On New Year’s Eve 2017, Will Flint saw a woman being attacked in the street. Flint raced over to help and was stabbed 12 times by her assailant.
The woman escaped, but Flint was left “fighting for his life” and underwent four hours of surgery.
“It’s not the best way to start a year. But those kind of moments, they teach you a lot. It realigned my focus. I kind of did a big reflection piece,” Flint told UKTN.
This introspection saw Flint hit the gym and travel to places such as Australia, Bali and Vietnam. It was during this trip that Flint witnessed the destruction of the Great Barrier Reef first-hand.
Seeing this ecological disaster left a lasting impression on Flint and provided the inspiration for Energym, a Birmingham-based startup that has created an indoor fitness bike that converts human power into electricity.
“The concept of what we’re doing is to try and unlock a new source of clean power generation, which is currently just going to waste and that is within human power in gyms,” says Flint.
Flint drew up the concept designs on the back of a napkin on a flight back to the UK. After collaborating with local universities, establishing a team of engineers and pushing for IP, Energym was born.
Energym’s first product is the RE:GEN, an exercise bike that can generate power that is then stored in a removable battery back.
The concept of energy-generating exercise bikes isn’t new. But Energym says its strength lies in having banks of bikes spread across multiple locations.
During an average workout one bike can create enough energy to charge an iPhone 12 times, Energym says. Compared to the energy needs of the UK, it is insignificant. But if the one million members of the UK’s 7,000 plus gyms were to all use Energym bikes – well, that starts to add up.
By partnering with gyms, as well as selling to offices, homes and commercial environments, Energym is hoping to turn human power into an additional source of clean energy.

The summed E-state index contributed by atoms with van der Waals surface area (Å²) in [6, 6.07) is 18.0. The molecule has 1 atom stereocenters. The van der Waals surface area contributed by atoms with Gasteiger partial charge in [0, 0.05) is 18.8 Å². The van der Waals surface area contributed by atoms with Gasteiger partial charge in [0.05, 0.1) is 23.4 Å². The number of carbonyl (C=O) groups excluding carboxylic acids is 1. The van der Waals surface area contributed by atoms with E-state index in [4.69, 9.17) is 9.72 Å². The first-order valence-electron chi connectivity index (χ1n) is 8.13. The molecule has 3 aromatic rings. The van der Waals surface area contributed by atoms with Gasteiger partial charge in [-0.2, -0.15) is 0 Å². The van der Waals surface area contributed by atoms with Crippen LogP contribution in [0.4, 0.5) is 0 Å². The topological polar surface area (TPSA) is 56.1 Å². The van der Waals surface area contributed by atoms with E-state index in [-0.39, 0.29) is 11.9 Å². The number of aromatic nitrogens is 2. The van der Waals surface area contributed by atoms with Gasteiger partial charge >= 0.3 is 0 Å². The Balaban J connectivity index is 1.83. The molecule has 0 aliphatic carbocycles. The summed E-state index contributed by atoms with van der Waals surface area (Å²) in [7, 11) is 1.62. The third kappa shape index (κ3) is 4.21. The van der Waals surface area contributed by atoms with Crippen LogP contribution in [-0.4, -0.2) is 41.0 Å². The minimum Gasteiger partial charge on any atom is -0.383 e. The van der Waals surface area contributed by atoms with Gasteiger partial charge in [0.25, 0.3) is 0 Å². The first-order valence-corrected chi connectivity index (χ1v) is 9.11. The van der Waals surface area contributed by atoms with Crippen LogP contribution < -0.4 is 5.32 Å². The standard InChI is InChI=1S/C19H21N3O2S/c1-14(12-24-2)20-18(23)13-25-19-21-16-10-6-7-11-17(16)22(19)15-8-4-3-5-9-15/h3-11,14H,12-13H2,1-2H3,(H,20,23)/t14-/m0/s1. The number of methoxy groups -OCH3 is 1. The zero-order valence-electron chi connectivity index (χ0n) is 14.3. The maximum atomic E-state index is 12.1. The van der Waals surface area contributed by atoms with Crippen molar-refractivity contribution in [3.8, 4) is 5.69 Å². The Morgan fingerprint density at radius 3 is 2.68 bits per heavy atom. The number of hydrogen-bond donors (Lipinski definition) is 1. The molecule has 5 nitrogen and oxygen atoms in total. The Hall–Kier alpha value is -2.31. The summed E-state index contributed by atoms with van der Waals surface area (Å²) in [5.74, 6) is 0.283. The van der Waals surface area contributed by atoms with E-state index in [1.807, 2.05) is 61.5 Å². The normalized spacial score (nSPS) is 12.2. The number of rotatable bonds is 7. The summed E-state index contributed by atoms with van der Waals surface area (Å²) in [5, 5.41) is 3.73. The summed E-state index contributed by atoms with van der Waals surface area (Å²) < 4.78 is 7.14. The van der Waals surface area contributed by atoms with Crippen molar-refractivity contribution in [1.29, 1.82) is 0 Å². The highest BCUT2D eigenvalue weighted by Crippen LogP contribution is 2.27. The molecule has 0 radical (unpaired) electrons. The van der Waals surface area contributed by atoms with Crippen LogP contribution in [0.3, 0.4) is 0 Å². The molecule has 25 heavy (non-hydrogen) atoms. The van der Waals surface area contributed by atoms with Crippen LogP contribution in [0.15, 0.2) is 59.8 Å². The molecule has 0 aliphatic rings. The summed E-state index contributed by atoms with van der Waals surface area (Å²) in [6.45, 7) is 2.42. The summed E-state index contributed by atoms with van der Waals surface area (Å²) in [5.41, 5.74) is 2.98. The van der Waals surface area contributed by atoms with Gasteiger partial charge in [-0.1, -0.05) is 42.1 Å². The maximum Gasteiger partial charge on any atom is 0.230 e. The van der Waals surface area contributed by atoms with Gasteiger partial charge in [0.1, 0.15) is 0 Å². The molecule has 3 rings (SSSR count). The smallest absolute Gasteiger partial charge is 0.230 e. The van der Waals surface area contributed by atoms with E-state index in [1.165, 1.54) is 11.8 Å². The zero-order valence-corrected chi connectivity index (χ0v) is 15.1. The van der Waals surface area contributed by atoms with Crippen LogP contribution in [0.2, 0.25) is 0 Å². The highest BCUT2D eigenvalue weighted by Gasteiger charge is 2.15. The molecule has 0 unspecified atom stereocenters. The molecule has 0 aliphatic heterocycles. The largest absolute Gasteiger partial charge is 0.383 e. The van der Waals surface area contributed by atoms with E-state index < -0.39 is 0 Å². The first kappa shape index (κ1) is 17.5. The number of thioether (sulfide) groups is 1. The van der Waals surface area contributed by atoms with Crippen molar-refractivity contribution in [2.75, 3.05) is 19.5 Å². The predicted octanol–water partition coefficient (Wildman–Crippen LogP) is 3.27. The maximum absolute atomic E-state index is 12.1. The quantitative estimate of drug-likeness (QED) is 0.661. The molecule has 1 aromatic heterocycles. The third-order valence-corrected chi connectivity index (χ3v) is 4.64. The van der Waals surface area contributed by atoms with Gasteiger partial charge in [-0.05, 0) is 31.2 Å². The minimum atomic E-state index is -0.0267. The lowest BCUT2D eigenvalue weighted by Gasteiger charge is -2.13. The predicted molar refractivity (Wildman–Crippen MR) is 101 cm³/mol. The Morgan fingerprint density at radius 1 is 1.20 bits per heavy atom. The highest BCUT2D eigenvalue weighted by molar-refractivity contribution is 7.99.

In the early days, Energym was bootstrapped from Flint’s savings before going on to receive grant support, Innovate UK backing and angel investment.
Flint, drawing on his previous experience as an energy reduction analyst, sees the potential of commercial premises harnessing human energy to reduce their electricity bills.
It’s an approach that could gain traction at a time of soaring energy prices for businesses and consumers. Even before the rise in energy prices the startup has been grabbing attention: last year Energym took home Birmingham Tech Week’s startup of the year award.
Scattered around Energym’s Birmingham office are various prototypes of the startup’s products and the electronic components that they consist of. In the next room lies a studio and mockup of a potential Energym bike studio.
Pointing to a studio behind him, Flint says the energy generated from a 30-bike one-hour class could power a home for one day.
On a RE:GEN bike people can earn Sweatcoins, a reward system (not a cryptocurrency) that incentivises activity with a currency that can be spent on products or services like a discounted gym membership.
“The gym is therapy, it bookends your day. It allows you to just vent any stresses or frustrations of anything going on in your life at that particular moment,” says Flint.
Using its technology, Energym claims ti achieve above 85% efficiency in turning human power into stored electrical energy.
Flint says that being based in Birmingham – located in the fastest-growing tech region in the UK – has helped fuel Energym’s growth.
“If we were in London, we wouldn’t be able to do anywhere near what we’ve done on the budget that we’ve done it on,” Flint says.
One advantage of its location is a partnership it entered with fellow Birmingham-based fitness clothing and accessory ecommerce company Gymshark.
The relationship between the two companies began when it was accepted onto Gymshark’s accelerator, where the startup received help with the testing of prototypes and facilities.
Former executive director of Gymshark and owner of HERA Clothing, Paul Richardson, is an investor and executive director of Energym.
Flint says that Energym is currently working on new products and features, without giving much away. But the primary mission of the company is to help gyms to embrace clean energy.
“They [gyms] do struggle to go green, they can’t install solar panels because they don’t own the building they reside in. Same thing with the energy provider, they can’t switch to a renewable energy provider but they can control the equipment that resides within their facility,” says Flint.
The startup is also looking to build its own gyms, with a project underway in Berlin and further plans for sites in London and Birmingham.
Energym employs approximately 20 staff and is working towards a Series A to power its growth internationally.